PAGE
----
Congratulations to me and congratulations to you!

Politics UOS-6070bHere at ALPSBlog, we take a lot of pride in our work, so it’s always good to get recognition from others about that.

Today, my (big) bit of recognition is that I’m becoming a National Teaching Fellow. The scheme, run the UK’s higher Education Academy, both recognises outstanding teaching and supports Fellows to pursue new work in their field. Basically a mix of an award and some money.

There’s only a handful of us with these in Politics, so I’m very made up to be joining their ranks, especially so many of them have been incredibly supportive of my work over the years.

But right now I want to give a huge thank you to the ALPSBlog community for all your support too: it would be fair to say that you figured very heavily in my application statement.

Ever Tuesday morning for the past four years, I’ve sat down a written a blog post for here, with only the occasional break. I’ve done that in part to show Victor how easy it is, but also because I’ve found an incredible positive group of people with whom to share.

I first met Amanda, Chad, Nina and Victor in Albuquerque in 2011, very much by accident, rather than design. The immediate sense of comradery and just clicking lead us almost immediately into one of the most productive professional relationships I have ever had. The Blog, our assorted published works, our workshops and consultancy: all of that has come out of being very comfortable with each other and through providing mutual support. I’m incredibly fortunate to have a group of people who can not only turn a half-baked idea into a great one, but who can also actually make it happen.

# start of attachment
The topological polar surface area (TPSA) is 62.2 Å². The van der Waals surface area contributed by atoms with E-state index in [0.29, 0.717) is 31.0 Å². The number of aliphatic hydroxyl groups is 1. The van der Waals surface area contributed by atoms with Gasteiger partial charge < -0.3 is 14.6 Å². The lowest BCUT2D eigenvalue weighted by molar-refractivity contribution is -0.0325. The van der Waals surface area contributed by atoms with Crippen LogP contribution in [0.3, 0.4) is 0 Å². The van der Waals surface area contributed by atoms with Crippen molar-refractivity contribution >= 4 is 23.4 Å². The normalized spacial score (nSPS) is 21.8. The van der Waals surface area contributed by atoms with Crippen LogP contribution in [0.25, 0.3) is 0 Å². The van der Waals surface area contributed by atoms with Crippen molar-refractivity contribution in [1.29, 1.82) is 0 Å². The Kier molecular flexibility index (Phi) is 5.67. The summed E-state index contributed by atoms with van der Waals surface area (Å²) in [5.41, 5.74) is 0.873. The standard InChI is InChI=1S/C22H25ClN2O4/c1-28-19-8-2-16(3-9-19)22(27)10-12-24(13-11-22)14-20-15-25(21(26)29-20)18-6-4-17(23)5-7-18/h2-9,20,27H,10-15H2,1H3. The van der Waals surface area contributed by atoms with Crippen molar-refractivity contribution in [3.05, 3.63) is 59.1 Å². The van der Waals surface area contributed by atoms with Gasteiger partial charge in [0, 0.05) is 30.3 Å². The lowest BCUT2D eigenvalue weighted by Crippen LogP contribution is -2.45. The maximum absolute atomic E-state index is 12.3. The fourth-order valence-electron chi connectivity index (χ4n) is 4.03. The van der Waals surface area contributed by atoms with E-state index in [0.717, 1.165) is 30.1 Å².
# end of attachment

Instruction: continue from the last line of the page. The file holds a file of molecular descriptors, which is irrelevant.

Added to that is the amazing audience of the Blog itself: you.

We don’t always hear from you in the comments, but we certainly hear from you when we meet you. And we meet you all the time. It’s a mildly egocentric thing to say, but it’s really great going to a conference or workshop and to have someone I’ve never met before talk my latest post or to ask advice about their simulation.

I’ll freely admit that my original approach to this blog was to write as if no one was going to read it, and just to feel comfortable with my voice. I’ve been lucky that my voice – together with my colleagues’ – has been something that you all seem to like reading. And not just in the US or UK, but around the world.

In October, the HEA will have a big ceremony in Liverpool for the new Fellows. I don’t think we get to do a speech, but I will be telling everyone who listens about all of you and how you made it possible for me to be there.

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